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Former Giants scouting director dies after battling liver condition



Courtesy of the Giants

Matt Nerland, whose scouting touch helped lead the Giants to five World Series and three titles, died this weekend after being diagnosed with a liver condition in June. He was 53.

Nerland had started with the club as an intern in baseball ops in 1989 after graduating from San Francisco State. He worked his way up the ladder to become the Giants’ scouting director and was a key voice in drafts from 1998-2006, with 44 Giants players in that span reaching the majors. The ’06 draft’s first-round pick? Tim Lincecum.

Nerland worked 31 years with the Giants, let go in 2019 amid a changing regime.

“Matt was a kind and highly respected member of our organization and we extend our heartfelt condolences to his family, friends and all those whose lives he touched,” the Giants said in a statement. “We will miss him dearly and he’ll always be remembered as part of our Giants family.”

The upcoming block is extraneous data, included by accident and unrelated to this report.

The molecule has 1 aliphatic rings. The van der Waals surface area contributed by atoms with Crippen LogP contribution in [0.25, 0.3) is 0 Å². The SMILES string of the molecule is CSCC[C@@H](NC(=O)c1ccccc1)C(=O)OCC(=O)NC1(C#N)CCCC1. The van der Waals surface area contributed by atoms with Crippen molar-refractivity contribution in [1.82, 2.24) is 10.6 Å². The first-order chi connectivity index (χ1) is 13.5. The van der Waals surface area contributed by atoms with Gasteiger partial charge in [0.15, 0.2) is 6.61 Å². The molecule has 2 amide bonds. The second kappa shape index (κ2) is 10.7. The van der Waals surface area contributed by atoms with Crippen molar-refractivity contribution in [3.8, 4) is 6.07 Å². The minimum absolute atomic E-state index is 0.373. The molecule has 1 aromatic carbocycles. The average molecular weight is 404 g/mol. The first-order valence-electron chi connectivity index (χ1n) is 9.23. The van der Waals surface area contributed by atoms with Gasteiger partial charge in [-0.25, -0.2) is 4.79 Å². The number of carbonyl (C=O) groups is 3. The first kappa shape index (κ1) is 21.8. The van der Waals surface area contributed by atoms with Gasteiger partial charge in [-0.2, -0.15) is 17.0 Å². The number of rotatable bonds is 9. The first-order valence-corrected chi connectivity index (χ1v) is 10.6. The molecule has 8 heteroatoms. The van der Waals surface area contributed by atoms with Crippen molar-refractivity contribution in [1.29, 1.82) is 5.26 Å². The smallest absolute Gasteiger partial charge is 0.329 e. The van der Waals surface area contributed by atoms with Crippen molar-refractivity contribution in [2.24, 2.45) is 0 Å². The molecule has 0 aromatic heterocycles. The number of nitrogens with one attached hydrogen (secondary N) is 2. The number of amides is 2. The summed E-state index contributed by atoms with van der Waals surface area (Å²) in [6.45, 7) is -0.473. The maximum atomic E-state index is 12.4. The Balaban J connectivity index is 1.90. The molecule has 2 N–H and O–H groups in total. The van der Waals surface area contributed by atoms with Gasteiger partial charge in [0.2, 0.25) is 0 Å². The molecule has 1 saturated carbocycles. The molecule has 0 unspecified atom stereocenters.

A former Giants scouting colleague had announced the news Tuesday night.

Nerland, a longtime lieutenant of Brian Sabean’s, also was instrumental in scouting other clubs for signings and trades. He reportedly had influence in the 2012 deal that brought Hunter Pence to San Francisco.

“It comes down to meshing talent with clubhouse chemistry. Some of them might not have been the most glamorous transactions out there, but they were small pieces for us to get over the hump to the next level,” he told the Modesto Bee in 2016. “If there’s a malcontent out there, and he needs a change of scenery, more than likely if we’re in contention, he’s not coming to us. We don’t want anything toxic in our clubhouse.”